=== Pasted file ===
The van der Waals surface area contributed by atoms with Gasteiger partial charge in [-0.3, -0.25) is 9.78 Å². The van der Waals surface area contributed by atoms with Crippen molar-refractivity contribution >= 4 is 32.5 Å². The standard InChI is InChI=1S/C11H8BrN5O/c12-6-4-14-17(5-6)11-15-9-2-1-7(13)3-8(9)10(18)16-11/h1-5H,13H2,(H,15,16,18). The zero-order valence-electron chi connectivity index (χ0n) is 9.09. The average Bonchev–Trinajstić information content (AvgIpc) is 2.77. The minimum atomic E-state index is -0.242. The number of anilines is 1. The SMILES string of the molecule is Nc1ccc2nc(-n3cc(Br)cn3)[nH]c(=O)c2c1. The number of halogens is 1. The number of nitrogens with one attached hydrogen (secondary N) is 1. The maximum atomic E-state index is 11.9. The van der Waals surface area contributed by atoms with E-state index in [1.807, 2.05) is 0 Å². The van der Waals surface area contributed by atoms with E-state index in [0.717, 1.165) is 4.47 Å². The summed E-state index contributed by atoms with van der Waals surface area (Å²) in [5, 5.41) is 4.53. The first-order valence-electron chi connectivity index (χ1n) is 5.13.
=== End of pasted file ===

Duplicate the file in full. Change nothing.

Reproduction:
The van der Waals surface area contributed by atoms with Gasteiger partial charge in [-0.3, -0.25) is 9.78 Å². The van der Waals surface area contributed by atoms with Crippen molar-refractivity contribution >= 4 is 32.5 Å². The standard InChI is InChI=1S/C11H8BrN5O/c12-6-4-14-17(5-6)11-15-9-2-1-7(13)3-8(9)10(18)16-11/h1-5H,13H2,(H,15,16,18). The zero-order valence-electron chi connectivity index (χ0n) is 9.09. The average Bonchev–Trinajstić information content (AvgIpc) is 2.77. The minimum atomic E-state index is -0.242. The number of anilines is 1. The SMILES string of the molecule is Nc1ccc2nc(-n3cc(Br)cn3)[nH]c(=O)c2c1. The number of halogens is 1. The number of nitrogens with one attached hydrogen (secondary N) is 1. The maximum atomic E-state index is 11.9. The van der Waals surface area contributed by atoms with E-state index in [1.807, 2.05) is 0 Å². The van der Waals surface area contributed by atoms with E-state index in [0.717, 1.165) is 4.47 Å². The summed E-state index contributed by atoms with van der Waals surface area (Å²) in [5, 5.41) is 4.53. The first-order valence-electron chi connectivity index (χ1n) is 5.13.